It is also worth observing the US dollar index. The index factors in the exchange rates of six major G10 currencies. Over half of the index’s value is represented by the dollar’s value measured against the euro. The additional five currencies consist of the Japanese yen, the British pound, the Canadian dollar, the Swedish krona and the Swiss franc. One use of this index is deciphering USD positioning across neighbouring currencies as a base for correlations. As an example, say the US dollar index is trading from demand (a form of technical analysis by way of price action) and the EUR/USD from supply, the odds of price turning lower from the said supply increases.
Issued by the European Central Bank, or more commonly referred to as the ‘ECB’, the euro is the second most traded currency worldwide. The euro, also known as either the ‘single’ or ‘shared’ currency is the official legal tender of 19 of the 28 member states of the European Union (EU). This group of states is known as the Eurozone or euro area, and holds approximately 340 million citizens as of 2019.
The popularity of the euro is primarily down to the scale and economic clout of the area it’s used: the Eurozone. The euro’s value is strongly influenced by political and economic developments.
Decisions regarding interest rates made by central banks tend to have a significant impact on their respective currencies. Inflation is another key factor affecting all currencies, including the euro. The key measure of inflation in the Eurozone is the Consumer Price Index (CPI).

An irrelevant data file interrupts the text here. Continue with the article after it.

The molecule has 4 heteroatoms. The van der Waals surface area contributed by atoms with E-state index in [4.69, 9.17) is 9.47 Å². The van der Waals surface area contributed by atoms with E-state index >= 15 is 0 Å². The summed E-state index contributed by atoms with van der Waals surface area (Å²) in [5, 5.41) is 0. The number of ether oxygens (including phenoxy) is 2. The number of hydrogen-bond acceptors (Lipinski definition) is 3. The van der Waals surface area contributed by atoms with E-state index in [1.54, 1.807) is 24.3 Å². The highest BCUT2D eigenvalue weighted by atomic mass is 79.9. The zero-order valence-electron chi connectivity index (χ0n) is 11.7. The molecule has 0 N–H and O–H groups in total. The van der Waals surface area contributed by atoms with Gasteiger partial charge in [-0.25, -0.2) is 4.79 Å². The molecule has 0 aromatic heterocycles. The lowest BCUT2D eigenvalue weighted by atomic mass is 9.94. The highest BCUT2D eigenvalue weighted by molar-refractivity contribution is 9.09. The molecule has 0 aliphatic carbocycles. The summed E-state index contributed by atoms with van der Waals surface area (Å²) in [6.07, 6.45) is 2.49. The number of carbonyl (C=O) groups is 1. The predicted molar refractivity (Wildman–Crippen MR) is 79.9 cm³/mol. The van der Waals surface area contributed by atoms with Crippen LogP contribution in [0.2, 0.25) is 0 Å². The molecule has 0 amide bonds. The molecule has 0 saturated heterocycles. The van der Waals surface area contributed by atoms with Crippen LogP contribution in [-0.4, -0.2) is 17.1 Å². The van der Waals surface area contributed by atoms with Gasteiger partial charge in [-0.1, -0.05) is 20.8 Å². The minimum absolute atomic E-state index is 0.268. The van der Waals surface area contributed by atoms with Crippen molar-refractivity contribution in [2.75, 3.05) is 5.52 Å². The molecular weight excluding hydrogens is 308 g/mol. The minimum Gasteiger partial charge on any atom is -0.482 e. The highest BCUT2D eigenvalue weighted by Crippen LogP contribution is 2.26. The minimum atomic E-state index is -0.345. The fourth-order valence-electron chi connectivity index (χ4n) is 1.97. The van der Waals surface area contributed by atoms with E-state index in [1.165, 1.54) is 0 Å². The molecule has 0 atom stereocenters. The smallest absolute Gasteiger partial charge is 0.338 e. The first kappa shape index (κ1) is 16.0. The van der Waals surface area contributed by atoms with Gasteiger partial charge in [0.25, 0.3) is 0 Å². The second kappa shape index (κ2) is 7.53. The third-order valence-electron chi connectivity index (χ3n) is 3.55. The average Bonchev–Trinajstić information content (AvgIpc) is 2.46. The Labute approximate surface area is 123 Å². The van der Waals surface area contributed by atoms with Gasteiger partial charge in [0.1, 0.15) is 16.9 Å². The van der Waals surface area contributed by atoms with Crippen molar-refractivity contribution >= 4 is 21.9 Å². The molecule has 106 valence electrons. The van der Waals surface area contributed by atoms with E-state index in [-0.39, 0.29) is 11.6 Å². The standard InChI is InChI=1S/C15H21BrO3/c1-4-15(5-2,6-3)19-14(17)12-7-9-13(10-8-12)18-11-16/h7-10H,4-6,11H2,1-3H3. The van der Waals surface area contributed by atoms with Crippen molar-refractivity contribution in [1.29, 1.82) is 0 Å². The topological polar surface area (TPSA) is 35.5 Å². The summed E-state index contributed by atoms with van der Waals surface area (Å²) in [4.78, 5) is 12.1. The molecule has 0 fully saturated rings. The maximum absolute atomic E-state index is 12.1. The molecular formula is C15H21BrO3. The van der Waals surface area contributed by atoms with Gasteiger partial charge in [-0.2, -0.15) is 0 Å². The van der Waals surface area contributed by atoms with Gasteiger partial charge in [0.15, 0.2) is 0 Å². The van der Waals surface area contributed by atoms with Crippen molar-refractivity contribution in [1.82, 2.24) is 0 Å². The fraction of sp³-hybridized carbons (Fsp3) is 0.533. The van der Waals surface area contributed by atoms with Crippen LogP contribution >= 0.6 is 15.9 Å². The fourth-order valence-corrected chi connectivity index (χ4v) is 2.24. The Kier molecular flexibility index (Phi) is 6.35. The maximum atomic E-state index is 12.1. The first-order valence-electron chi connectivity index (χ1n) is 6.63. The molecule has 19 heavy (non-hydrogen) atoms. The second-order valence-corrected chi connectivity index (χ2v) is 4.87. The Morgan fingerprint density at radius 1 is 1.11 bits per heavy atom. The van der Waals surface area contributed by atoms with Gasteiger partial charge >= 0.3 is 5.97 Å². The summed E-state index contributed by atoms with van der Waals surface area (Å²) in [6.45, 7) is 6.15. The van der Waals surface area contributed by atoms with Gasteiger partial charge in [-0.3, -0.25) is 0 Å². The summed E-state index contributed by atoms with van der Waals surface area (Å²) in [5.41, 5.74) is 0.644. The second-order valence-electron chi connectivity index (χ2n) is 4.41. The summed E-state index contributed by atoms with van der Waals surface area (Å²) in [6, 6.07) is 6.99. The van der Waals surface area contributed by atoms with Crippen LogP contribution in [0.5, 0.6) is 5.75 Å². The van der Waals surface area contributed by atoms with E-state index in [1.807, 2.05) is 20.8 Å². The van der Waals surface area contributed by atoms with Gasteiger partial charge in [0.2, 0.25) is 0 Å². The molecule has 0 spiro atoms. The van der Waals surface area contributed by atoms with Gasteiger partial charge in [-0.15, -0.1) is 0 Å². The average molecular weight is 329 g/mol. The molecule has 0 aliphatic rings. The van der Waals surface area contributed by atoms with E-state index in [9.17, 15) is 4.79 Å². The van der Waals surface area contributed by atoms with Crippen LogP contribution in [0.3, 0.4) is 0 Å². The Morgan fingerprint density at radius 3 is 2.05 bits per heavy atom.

Major currency pairs containing the euro to watch are the EUR/USD, EUR/JPY and EUR/GBP.
The Japanese yen
Headquartered in the heart of Tokyo, the Bank of Japan (BoJ) is responsible for issuing yen, implementing monetary policy and maintaining the stability of the Japanese financial system. The yen’s value is highly dependent on the strength of Japan’s economy, particularly its manufacturing sector. In many respects, international trade is the lifeblood of Japan’s economy.
While the Yen serves as the official currency of Japan, it is also Asia’s most traded currency. Many foreign exchange traders pay attention to economic releases out of Japan, including, but certainly not limited to, BoJ meets and announcements, industrial production figures, unemployment data and GDP numbers.
It might also interest some traders to note the Japanese yen, the third most traded currency in the FX market, and Swiss franc tend to serve well as safe-haven currencies in times of economic uncertainty. This is attributed to the fact Japan is one of the world’s largest exporters, in dollar terms. Japan has always been a large exporter and has continually exported significantly more goods and services than it imports. The result has been decades of current account surpluses, positioning the country as a net creditor to the world.
Major currency pairs containing the Japanese yen to watch are the USD/JPY, EUR/JPY and GBP/JPY.
The British pound
For more than 300 years the Bank of England (BoE) has been the authority issuing British pound banknotes.